Partial cage division significantly reduces aggressive behavior in male laboratory mice

Bret R. Tallent, L. Matthew Law, Rachel K. Rowe, Jonathan Lifshitz

Research output: Contribution to journalArticlepeer-review

6 Scopus citations

Abstract

Aggression in mice often results in injury leading to unplanned euthanasia or the initiation of protocols to isolate animals, thereby increasing research costs and straining resources. Here, we tested if adding a partial cage divider into existing mouse cages affected aggressive-like behavior in group-housed male mice (18 mice; 3 per cage). Mice were randomly assigned to one of two groups upon arrival to the vivarium: (1) standard cage; (2) cage with a partial cage divider. Behavioral observation over 12 hours were conducted at day one, two, and seven after receipt at the facility in order to assess aggression during the course of establishing dominance hierarchies. Observers blinded to study design and hypothesis scored each video for the number and type of aggressive behaviors, which were summed for each hour and analyzed. Results indicated a statistically significant decrease in aggressive behaviors of mice in cages with dividers compared to mice in standard cages. We conclude that cage dividers, which resemble burrows and provide access to common food/water, may promote rigorous research by reducing the number of animals used in a study and refining housing, thus, improving animal welfare.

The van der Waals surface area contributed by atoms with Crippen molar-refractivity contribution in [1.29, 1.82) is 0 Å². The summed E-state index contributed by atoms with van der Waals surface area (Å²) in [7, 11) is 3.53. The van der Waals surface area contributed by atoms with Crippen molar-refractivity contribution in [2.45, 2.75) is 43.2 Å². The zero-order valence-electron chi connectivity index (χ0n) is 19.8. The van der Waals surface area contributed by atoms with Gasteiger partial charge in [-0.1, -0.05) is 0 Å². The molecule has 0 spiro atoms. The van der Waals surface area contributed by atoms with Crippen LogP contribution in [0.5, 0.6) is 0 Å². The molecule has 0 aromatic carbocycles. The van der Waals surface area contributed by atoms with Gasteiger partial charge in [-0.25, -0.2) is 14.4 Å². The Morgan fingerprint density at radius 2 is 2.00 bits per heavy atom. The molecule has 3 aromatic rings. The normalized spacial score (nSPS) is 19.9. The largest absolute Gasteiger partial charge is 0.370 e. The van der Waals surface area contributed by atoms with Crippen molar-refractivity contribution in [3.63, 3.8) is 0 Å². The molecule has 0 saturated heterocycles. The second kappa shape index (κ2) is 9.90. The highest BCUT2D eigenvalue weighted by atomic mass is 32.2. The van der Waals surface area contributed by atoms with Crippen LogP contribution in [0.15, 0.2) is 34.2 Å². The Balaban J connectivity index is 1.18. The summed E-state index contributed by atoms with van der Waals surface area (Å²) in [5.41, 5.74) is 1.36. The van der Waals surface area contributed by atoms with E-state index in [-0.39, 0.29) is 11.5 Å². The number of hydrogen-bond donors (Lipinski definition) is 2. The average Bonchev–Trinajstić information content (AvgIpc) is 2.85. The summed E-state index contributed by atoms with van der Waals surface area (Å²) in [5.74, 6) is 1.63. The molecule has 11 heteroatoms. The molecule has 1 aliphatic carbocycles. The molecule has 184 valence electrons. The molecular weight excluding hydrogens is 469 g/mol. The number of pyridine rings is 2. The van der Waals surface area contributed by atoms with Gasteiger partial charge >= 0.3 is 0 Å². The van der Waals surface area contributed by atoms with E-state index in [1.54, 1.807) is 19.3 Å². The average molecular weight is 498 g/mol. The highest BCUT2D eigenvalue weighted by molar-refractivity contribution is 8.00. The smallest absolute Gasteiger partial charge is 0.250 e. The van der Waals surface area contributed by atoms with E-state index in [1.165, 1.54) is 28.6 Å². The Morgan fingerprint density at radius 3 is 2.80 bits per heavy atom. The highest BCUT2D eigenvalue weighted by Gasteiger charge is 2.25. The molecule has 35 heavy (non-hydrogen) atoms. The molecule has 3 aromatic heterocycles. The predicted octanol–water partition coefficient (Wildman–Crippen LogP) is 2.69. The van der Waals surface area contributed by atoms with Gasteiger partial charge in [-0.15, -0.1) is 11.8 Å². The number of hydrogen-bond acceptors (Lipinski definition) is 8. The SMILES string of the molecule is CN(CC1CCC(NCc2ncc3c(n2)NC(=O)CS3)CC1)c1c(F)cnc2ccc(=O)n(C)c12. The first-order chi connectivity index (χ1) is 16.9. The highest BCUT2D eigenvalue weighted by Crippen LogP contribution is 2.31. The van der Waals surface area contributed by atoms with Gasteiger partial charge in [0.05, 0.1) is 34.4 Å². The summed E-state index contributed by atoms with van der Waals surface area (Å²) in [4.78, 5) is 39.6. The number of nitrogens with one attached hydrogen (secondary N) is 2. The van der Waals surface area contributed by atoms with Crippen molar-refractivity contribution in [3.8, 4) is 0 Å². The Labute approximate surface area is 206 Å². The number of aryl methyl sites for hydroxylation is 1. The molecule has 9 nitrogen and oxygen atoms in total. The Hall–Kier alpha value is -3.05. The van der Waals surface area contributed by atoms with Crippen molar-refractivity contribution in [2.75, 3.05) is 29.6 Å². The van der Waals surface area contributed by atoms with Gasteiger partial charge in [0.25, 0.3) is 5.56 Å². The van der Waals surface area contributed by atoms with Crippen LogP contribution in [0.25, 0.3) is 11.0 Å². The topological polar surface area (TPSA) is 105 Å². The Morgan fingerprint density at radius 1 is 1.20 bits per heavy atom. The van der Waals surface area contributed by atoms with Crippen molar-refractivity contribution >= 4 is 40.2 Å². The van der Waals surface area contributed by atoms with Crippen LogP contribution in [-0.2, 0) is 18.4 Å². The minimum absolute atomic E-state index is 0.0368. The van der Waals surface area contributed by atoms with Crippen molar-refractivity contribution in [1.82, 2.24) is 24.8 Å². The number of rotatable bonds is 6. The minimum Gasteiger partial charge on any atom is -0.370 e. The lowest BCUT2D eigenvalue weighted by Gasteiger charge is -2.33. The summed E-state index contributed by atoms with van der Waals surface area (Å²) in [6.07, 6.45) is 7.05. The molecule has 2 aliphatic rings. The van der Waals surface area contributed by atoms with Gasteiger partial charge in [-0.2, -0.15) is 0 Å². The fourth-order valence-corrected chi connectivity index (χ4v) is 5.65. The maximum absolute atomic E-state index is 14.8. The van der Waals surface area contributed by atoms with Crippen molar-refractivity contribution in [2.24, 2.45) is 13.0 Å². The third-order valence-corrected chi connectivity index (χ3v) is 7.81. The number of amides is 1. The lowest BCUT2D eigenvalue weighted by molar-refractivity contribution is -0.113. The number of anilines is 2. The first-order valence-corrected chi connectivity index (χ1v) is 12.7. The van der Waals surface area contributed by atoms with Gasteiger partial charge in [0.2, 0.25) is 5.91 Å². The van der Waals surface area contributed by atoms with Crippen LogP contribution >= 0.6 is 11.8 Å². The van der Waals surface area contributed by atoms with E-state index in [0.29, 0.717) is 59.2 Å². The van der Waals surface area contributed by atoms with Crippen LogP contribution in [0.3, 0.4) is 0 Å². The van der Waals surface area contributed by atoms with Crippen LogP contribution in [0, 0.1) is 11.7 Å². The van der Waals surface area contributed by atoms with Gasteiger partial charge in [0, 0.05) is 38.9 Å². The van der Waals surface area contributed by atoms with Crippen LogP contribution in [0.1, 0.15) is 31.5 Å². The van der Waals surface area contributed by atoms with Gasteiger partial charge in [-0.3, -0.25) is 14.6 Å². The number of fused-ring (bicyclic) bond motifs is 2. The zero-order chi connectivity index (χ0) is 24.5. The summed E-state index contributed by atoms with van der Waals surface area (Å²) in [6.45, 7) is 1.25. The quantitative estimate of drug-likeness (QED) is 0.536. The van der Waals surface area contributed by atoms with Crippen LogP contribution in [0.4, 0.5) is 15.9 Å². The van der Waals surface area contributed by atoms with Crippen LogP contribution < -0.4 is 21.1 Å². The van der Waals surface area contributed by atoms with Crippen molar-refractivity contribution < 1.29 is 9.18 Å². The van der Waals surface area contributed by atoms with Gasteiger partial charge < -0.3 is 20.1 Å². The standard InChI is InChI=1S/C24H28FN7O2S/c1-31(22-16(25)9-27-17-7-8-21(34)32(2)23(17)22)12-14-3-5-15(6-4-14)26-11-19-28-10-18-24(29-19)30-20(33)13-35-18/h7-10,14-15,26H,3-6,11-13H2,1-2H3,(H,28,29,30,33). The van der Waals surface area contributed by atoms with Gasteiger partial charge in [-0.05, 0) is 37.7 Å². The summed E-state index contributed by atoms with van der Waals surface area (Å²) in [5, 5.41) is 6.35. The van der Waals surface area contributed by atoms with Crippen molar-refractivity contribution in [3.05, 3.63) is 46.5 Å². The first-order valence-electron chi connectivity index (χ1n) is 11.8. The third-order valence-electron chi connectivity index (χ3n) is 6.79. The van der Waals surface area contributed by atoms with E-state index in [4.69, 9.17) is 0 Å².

Original languageEnglish (US)
JournalLaboratory Animals
DOIs
StateAccepted/In press - Jan 1 2018

Keywords

  • Aggression
  • cage divider
  • enrichment
  • fighting
  • housing
  • mouse

ASJC Scopus subject areas

  • Animal Science and Zoology
  • veterinary(all)

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